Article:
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Farming has a bright future outside the EU’s Common Agricultural Policy. The Great Yorkshire Show demonstrated the strengths that British farming has to offer with a record-breaking number of entries for sheep and cattle, and great produce from Wensleydale cheese to North Yorkshire game.
I know very well the importance of supporting these farmers in Yorkshire and Humber, home to my own constituency and farm, as well as my Rt Hon friend’s constituency, Haltemprice and Howden. As we prepare to leave the EU, the UK Government is taking a number of steps to support our farmers and industry in England and across the UK.
For the UK as a whole, the Government has pledged to continue to commit the same cash total in funds for farm support until the end of this Parliament, expected in 2022; this includes all funding provided for farm support under both Pillar 1 and Pillar 2 of the current Common Agricultural Policy.
The Government has also guaranteed that any projects where funding has been agreed before the end of 2020 will be funded for their full lifetime. This means, in the event the UK leaves the EU with no deal, the UK Government would fund any remaining payments to farmers, land managers and rural businesses due after October 2019. This would ensure continued funding for these projects until they finish. The guarantee also means that Defra and the devolved administrations can continue to sign new projects after the UK leaves the EU during 2019 and 2020.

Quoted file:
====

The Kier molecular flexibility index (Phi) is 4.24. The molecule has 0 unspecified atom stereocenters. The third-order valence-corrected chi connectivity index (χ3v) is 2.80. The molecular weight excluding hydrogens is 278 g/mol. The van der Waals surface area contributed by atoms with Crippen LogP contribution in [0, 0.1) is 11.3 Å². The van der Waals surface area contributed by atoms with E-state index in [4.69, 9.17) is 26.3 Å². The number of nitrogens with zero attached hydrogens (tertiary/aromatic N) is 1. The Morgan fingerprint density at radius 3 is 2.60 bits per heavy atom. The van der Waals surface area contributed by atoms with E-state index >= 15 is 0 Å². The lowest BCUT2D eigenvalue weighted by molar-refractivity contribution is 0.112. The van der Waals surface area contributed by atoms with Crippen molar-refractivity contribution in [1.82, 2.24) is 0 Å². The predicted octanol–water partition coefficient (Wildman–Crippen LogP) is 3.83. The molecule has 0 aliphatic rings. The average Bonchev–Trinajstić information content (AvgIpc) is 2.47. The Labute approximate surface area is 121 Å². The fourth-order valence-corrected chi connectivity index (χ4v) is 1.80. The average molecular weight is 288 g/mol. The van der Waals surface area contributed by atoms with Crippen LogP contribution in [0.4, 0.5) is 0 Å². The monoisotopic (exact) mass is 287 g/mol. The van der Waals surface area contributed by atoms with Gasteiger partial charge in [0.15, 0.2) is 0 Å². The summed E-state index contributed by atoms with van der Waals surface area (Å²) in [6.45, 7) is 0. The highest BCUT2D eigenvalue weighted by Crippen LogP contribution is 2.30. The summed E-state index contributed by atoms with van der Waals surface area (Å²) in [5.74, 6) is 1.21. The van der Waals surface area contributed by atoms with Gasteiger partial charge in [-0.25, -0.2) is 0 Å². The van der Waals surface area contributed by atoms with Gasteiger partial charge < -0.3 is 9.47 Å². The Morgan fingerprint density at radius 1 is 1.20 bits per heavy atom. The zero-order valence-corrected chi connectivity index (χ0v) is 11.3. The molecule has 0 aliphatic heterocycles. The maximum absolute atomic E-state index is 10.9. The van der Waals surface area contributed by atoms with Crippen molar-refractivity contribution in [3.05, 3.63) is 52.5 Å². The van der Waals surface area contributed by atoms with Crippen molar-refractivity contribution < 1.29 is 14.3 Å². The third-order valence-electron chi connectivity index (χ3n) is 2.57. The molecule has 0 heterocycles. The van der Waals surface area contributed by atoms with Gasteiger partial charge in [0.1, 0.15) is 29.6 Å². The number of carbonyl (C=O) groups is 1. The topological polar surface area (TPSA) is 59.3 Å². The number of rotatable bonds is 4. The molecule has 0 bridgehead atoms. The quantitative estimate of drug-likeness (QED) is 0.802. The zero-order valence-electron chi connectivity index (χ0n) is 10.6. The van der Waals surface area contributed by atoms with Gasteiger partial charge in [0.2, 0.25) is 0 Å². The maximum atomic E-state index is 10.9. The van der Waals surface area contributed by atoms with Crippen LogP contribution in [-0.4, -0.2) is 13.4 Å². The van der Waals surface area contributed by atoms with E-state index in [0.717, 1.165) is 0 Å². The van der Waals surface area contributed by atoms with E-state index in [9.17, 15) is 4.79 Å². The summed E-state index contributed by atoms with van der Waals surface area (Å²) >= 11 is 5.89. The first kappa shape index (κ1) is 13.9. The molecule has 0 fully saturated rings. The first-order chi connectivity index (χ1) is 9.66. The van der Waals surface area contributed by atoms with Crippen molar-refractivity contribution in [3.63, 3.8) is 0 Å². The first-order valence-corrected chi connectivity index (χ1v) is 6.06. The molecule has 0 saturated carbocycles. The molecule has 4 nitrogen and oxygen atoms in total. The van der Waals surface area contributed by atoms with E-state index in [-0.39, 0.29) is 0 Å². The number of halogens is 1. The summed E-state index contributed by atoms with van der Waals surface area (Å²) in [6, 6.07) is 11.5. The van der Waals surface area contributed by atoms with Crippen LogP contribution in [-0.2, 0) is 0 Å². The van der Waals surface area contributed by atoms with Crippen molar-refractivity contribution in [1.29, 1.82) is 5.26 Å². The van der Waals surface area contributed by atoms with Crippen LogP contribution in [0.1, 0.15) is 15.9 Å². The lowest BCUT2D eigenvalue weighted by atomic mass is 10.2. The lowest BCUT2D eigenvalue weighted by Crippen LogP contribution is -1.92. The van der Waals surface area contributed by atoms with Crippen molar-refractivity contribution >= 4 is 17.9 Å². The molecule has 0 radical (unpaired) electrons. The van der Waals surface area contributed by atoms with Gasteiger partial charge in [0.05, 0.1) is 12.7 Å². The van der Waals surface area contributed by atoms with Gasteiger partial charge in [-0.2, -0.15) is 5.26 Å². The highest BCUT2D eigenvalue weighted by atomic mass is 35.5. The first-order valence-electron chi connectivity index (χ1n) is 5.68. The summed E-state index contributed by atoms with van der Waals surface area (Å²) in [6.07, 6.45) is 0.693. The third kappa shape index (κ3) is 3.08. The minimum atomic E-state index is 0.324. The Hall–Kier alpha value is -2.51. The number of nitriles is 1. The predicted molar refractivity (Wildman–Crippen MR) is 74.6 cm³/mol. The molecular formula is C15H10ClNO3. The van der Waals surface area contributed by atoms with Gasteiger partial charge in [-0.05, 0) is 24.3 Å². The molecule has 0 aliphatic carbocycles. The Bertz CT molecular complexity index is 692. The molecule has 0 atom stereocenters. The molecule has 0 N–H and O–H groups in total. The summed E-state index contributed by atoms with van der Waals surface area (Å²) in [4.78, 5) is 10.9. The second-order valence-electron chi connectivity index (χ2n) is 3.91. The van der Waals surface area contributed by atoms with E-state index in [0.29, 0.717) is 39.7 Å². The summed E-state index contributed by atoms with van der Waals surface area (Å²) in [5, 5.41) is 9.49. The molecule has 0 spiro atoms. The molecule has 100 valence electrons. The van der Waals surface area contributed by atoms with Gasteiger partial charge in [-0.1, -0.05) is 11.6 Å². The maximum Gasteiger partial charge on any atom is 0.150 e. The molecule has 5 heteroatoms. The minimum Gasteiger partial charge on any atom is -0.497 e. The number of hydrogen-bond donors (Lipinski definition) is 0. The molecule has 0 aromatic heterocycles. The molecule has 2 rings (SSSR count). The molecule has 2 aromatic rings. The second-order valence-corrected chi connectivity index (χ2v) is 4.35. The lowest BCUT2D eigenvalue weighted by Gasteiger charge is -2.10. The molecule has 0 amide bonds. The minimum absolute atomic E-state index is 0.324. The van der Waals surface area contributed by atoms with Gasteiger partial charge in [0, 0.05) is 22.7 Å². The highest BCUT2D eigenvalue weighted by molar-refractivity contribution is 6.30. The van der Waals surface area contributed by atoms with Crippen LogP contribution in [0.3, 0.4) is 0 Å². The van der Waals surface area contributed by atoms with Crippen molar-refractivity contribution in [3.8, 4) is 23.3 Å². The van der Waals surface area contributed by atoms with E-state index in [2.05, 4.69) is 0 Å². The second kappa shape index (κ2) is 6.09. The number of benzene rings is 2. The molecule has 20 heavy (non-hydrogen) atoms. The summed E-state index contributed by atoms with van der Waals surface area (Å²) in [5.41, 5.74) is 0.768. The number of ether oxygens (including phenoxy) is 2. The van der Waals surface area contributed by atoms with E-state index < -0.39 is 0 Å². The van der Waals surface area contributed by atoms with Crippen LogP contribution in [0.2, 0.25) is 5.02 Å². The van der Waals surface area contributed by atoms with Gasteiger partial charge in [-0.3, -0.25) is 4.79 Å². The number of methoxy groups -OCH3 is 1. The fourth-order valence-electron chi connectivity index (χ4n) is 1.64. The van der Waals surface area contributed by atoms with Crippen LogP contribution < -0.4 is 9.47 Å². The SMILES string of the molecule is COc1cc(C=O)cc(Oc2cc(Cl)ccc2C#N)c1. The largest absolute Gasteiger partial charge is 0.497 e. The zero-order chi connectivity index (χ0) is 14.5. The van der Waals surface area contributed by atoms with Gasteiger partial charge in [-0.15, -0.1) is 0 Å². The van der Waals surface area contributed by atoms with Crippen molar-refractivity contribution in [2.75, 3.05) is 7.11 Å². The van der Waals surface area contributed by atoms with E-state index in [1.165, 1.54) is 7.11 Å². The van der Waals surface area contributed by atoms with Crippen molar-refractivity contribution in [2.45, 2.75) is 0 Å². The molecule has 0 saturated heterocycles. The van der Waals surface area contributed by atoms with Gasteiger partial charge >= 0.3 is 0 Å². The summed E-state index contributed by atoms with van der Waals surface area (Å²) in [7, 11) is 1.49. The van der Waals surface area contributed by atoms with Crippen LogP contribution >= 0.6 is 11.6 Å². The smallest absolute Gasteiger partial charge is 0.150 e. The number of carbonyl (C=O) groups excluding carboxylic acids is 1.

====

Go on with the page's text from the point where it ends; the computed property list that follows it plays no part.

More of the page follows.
As agriculture is devolved, each administration will have the flexibility to develop agricultural policy suited to their own unique circumstances, once the UK has left the EU. It is for the Scottish, Welsh and future Northern Ireland Governments to decide upon future agricultural policies for their respective nations.
For farmers in England, the Agriculture Bill marks a decisive shift in our support. We will create an ambitious new system based on paying “public money for public goods”. Public goods will include improving air and water quality, and habitats for wildlife. By paying for things the public value, we can also improve animal welfare and reduce the use of antibiotics in our food chain. Financial support for innovations like precision farming can help farmers become more productive, reduce the use of expensive chemicals and protect the environment.
Critically, our Agriculture Bill also includes a seven year transition period of 2021–2027 for Direct Payments to help farmers in England to plan for the future. In the meantime direct payments for 2019 and 2020 will be made on the same basis as they are now, with simplifications where possible.